A set of four Japanese porcelain Kakiemon sake bottles and covers, late seventeenth century
Arnold Willem Baron van Brienen de Groote Lindt (1783-1854), Huis Van Brienen, Amsterdam;
Angélique Adelaïde Louise Caroline van Brienen de Groote Lindt (1833-1921), Huis van Brienen Amsterdam, then following her marriage to Simon Gerard Louis d’Alsace de Hénin-Liétard (1832-1891) in 1852, moved to Bourlemont Castle;
Thierry Arnaud Laurent Comte d’Alsace Prince de Hénin (1853-1934), Bourlemont Castle and Huis van Brienen Amsterdam (donated to the Hendryck de Keyser foundation in 1933);
Thence by descent in the same family, at Bourlemont Castle
Claus Boltz, 'Japanisches Palais-Inventar 1770 und Turmzimmer-Inventar 1769' in Keramos, Vol. 153, July 1996, p. 22-23;
Yvan Trouselle, La Voie du Imari: L'aventure des porcelaines à l'époque Edo, Paris, 2008, for the model and the Meissen comparable;
John Ayers, Oliver Impey, J. V. G. Mallet, Porcelain for Palaces, The Fashion for Japan in Europe, 1650-1750, exh. cat., London, 1990, p. 145, no. 111, for a related model;
Julia Weber, Meißener Porzellane mit Dekoren nach ostasiatischen Vorbildern, Stiftung Ernst Schneider in Schloss Lustheim, Band II, Munich, 2013, pp. 129-132, for a discussion on the model and the Meissen comparable
The facts are more elusive, and it is interesting to note that the name Kakiemon was not used in Japan to define a type of decoration until well into the eighteenth century. As Yvan Trouselle (op. cit., p. 70) says, even if the Kakiemon family was truly set up and in production at the time alleged, and has perpetuated the style ever since, it seems unlikely that they were alone at the beginning.
Early Kakiemon enamel production seems to date more securely from around 1670, and then to have run its course by around 1720, according to a 1723 document in the Kakiemon archives. A few pieces in the style appear to date from later in the eighteenth century but may not have been made at the Kakiemon kilns. The style was properly revived only in the early twentieth century, with Sakaida Kakiemon 12th and 13th, helped by the rediscovery of the secret of the difficult nigoshide (milk white) paste.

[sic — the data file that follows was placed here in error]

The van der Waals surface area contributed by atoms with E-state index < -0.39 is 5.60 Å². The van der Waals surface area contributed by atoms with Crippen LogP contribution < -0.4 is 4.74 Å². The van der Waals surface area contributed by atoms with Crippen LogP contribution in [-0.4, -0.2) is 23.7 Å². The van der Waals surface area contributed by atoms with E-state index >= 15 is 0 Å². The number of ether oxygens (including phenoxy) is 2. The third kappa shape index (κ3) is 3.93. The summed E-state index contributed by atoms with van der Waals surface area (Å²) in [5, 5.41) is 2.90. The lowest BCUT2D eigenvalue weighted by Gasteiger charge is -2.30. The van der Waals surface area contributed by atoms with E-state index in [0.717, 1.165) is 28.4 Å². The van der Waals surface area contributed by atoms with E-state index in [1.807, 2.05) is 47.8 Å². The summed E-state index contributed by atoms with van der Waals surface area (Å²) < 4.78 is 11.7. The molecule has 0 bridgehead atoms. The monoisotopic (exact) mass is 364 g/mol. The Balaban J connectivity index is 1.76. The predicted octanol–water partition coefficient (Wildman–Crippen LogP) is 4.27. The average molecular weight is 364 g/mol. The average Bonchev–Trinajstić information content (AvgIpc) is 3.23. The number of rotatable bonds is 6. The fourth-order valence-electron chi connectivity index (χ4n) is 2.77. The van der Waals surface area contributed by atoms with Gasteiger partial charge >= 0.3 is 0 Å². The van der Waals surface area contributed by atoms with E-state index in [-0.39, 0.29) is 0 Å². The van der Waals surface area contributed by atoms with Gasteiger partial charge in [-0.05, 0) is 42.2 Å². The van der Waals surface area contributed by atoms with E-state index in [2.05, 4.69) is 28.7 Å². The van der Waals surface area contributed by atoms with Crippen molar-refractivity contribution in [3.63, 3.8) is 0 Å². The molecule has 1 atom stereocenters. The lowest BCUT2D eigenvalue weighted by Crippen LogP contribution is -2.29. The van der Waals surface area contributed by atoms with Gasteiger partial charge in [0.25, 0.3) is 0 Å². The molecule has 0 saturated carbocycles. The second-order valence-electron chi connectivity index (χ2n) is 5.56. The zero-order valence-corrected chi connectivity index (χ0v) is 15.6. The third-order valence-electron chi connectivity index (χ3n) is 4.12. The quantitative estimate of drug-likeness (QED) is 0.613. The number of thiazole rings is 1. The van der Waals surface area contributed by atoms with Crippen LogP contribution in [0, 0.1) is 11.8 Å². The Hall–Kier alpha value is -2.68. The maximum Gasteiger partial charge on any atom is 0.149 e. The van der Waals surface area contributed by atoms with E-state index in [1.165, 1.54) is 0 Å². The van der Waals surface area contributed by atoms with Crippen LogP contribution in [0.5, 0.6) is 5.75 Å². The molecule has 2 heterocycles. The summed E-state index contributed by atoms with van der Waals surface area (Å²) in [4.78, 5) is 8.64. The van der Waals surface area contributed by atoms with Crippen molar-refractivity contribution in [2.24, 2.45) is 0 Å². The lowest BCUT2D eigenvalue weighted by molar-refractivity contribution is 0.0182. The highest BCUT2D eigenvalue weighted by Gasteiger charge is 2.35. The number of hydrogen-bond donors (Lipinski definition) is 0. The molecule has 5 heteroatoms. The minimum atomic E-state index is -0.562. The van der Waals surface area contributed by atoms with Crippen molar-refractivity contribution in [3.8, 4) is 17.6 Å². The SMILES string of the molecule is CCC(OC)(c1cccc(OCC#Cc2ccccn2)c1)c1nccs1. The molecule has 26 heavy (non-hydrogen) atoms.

Through the course of the 17th century East India trading companies were set up with assistance of funding from princely or private individuals. These companies opened the trading route between Asia and Europe, which was eager to procure the precious Oriental ‘true’ porcelain. The United East India Company was one of the first to be established, in the Netherlands in 1602, and was particularly active in the shipment of porcelain. From the mid-17thcentury onwards large quantities of wares including cups, teabowls, plates and vases were imported into Europe. Being acquired by the agents of the Nobility and Aristocracy these highly precious objects were used to decorate the princely reception rooms and Porzellankammers or ‘China Closets’ of European Baroque palaces. Queen Mary II of England (1662-1694) was famously impassioned by porcelain, and of the 787 pieces in the Kensington Palace inventory of her collection, 103 were almost certainly polychrome1, which we can assume were of kakiemon-type. In the inventory one entry describing the arrangement 'over the chimney' mentions 'two flasks of six square each.'2, which hints at similar forms to the present bottles that were in the Queen's collection.
By the 1720s ‘old’ Japanese porcelain was seen as being far superior in quality to any other imports reaching Europe. These bottles were a popular and influential design in European porcelain, and very close copies were made at the Meissen factory among other factories. Founder of the Meissen factory Augustus the Strong, Elector of Saxony and King of Poland (1674-1733) owned Japanese examples of this form in his collection of ‘Far Eastern’ porcelain. One such bottle with Johanneum collection number ‘N 15-x’, which subsequently entered the collection of David Sachs Esq and was sold in these rooms, 10th March 1970, lot 2; another with Johanneum number ‘N=43’ appeared again at auction at Christie's, 17th February 1976, lot 32.
Of the Meissen examples, the inventory of Augustus the Strong’s Japanisches Palais of 1770 lists 'Drey und Dreyßig Stück detto [Flaschen] 4.eckichte, mit langen Hälsen, 9 ½. Zoll hoch, 4. Zoll in  mit bunten Blumen, No. 139.', [Thirty-three pieces ditto (bottles) four cornered with long necks, with coloured flowers, height: 9 1/2 Zoll, 4 Zoll square]. Bottles of this type were sold in the sales of the Royal Saxon Collections held by Rudolph Lepke’s Kunst-Auctions-Haus in 1919 and 1920, lots 129-130 and 136 respectively. A pair of Meissen bottles, with their rarely-found covers, one with Augustus the Strong's Johanneum number 'N=139', was sold in these rooms, 28th May 2009, lot 314;
A single Japanese bottle was sold at Christie's New York, 15th September 1999, lot 20 ($48,300). Yvan Trouselle, La Voie du Imari, illustrates both a Japanese example in the Kakiemon Museum at Arita (pl. 75), and a faithful Meissen copy (with its flat cover) in the Musée de Sèvres (pl. 171).
1. L. Rosenfeld Shulsky, Queen Mary’s Collection of Porcelain and Delft and its Display at Kensington Palace, in American Ceramic Circle Journal, Spring 1990, p .57.
2. L. R. Shulsky, Addendum in Kakiemon porcelain from the English country house: flowers of fire, London 1989, p. 31-32.